Digital Transformation and Risk Management Should Go Hand in Hand

When adopting and developing digital transformation, business leaders should take their risk management strategies into account. It is crucial to consider the risk areas that might be involved in order for it to be effective. PwC’s Global Risk Survey 2022 revealed key takeaways on how businesses can consider to put a risk management process into their digital transformation effort.

Change is now faster and more disruptive
The global instability caused by geopolitical risks and COVID-19 pandemic has brought various disturbances in the labor and supply market. Furthermore, companies have refocused their priorities to cater to new regulations, especially putting an increased emphasis to tackle risk, audit and compliance issues. Those factors pressured supply chains, cyber risks and public safety issues. Therefore, companies need to implement digital transformation and risk management more than ever.

Risk assessment is important
Blindly transforming a company is generally not a good business decision. The key to strengthening a company is to assess the current and future risks of it, which includes some of these points:
– The timing to spin-off a business unit and the risks to the brand, reputation, and cash flow.
– The goals of a multi-year digital transformation project, including vendor qualifications, scheduled downtimes and futureproofing.
– The capital needed to expand or create a new business model.

Those points demonstrate that in any strategic issue, there are also risks behind them and no uniform answers. Every company has its own risk appetite, so running a digital transformation strategy can be done in different ways.

Complex Problems, Simple Solutions, Difficult Implementation
In your professional journey, you’ve most likely come across a ‘heat score’ matrix. They are color-coded scores that convert a qualitative judgment into a quantitative score and are used to make rapid decisions. These matrices are wonderful tools in the heat of battle, such as during an incident response or crisis management scenario. However, they are less effective for strategic planning.

Complex solutions are not necessarily required for complex issues – rather, simple solutions can be ideal but tough and complex to implement. For example, if we need to go from point A to point B, which is a simple solution to a complex problem, the journey itself might be challenging. Remember that decision-makers lack the time, patience, and tolerance to traverse a complex or over-engineered solution. A board or C-suite may require answers to key topics such as:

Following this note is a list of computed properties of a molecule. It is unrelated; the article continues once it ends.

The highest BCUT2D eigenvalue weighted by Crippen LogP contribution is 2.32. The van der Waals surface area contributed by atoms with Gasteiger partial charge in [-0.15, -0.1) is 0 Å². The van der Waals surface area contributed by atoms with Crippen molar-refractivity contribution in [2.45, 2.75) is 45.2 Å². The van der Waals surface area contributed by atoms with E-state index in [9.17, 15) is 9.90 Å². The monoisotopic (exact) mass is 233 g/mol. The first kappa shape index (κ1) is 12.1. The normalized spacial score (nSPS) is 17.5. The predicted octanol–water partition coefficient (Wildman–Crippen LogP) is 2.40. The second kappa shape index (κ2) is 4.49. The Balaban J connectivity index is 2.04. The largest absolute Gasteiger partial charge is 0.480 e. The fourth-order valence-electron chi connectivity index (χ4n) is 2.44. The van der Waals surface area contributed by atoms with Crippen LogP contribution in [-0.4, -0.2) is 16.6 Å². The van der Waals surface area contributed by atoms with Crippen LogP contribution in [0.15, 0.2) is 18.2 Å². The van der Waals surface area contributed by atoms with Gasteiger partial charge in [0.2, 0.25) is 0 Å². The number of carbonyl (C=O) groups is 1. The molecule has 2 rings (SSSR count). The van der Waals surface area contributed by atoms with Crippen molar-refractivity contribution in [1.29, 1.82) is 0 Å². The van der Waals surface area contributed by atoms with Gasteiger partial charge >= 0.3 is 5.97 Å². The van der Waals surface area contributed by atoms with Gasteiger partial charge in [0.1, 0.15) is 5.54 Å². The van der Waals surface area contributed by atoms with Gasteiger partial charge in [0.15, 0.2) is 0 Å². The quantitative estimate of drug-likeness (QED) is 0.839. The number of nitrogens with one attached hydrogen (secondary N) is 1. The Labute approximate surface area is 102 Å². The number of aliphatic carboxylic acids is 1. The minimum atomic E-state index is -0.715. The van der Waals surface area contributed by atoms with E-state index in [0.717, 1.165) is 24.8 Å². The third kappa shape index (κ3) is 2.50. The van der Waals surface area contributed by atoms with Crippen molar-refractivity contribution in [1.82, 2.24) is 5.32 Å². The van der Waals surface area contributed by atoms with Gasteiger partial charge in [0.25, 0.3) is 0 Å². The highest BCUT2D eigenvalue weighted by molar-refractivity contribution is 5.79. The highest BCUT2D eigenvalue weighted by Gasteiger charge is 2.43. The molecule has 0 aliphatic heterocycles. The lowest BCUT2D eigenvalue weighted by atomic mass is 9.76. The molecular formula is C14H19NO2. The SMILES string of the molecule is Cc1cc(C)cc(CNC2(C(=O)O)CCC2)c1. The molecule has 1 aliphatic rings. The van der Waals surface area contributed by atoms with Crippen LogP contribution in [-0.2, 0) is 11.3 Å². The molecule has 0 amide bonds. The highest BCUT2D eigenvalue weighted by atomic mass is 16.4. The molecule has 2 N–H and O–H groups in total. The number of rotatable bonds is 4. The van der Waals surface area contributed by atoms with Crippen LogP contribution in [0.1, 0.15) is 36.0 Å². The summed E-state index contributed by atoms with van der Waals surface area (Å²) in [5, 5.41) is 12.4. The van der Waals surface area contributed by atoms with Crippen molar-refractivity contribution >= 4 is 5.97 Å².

• The availability of right defenses and resources
  • The availability of the solution to the right people
  • The possibility of business interference
  • The possibility of business growth

The question would be “what are the risks and rewards from this digital transformation journey?” Because digital transformation and risk management are inextricably linked, a fundamental framework is required to address the complicated issue.

Creating Cyber Resilience
From the topics discussed above, it can be inferred that key questions for strategic risk planning are as follows:

  • What are the resources we have?
  • How do we define risk posture?
  • How do we create a good mindset?
  • How do we execute the plan?

These processes are actually deep and complex. You will face technological obstacles, such as establishing your disaster recovery capabilities before and after change. Alternatively, you may need to evaluate the feasibility of installing 5G/edge technologies or whether artificial intelligence is suited for the company. Furthermore, financial issues should also be accounted for.

Bringing Success
A factor that will definitely bring the plan to succession is commonality. To make smart judgments, you must believe that individuals move within the same framework.

There are numerous excellent industry frameworks available, such as NIST SP 800-30, SP 800-34, and ISO 22301, that focus on risk management and business continuity. Whatever framework you choose, a few things must occur for it to be successful:

  • Taxonomy. Have the organization’s effect categories and definitions been communicated and agreed upon? Issues will occur if one business unit believes something is a risk, but another does not. Definitions are important, as is linguistic clarity. It is critical to have a single pane of glass for shared reference.
  • Governance. Is there a formal program in existence, even if it isn’t functioning optimally? A structured program attempts to spread ownership and enforcement. It also demonstrates that some leadership buy-in already exists.
  • Collaboration. Any attempt will fail if teams do not communicate with one another. The technology and infrastructure team, for example, may wish to undertake a complete transition to the cloud. However, the business team may discover that the corporation cannot take on a business risk (ie. if a key selling point of the service is that no service is based on the cloud). Those details could convert well-intended initiatives into potential business failures.

To summarize, digital transformation is possible without risk management, but it is dangerous. In contrast, if your risk management program is not influenced by transformation initiatives, it might be a potential gap waiting to be filled. In the end, you can’t have one without the other.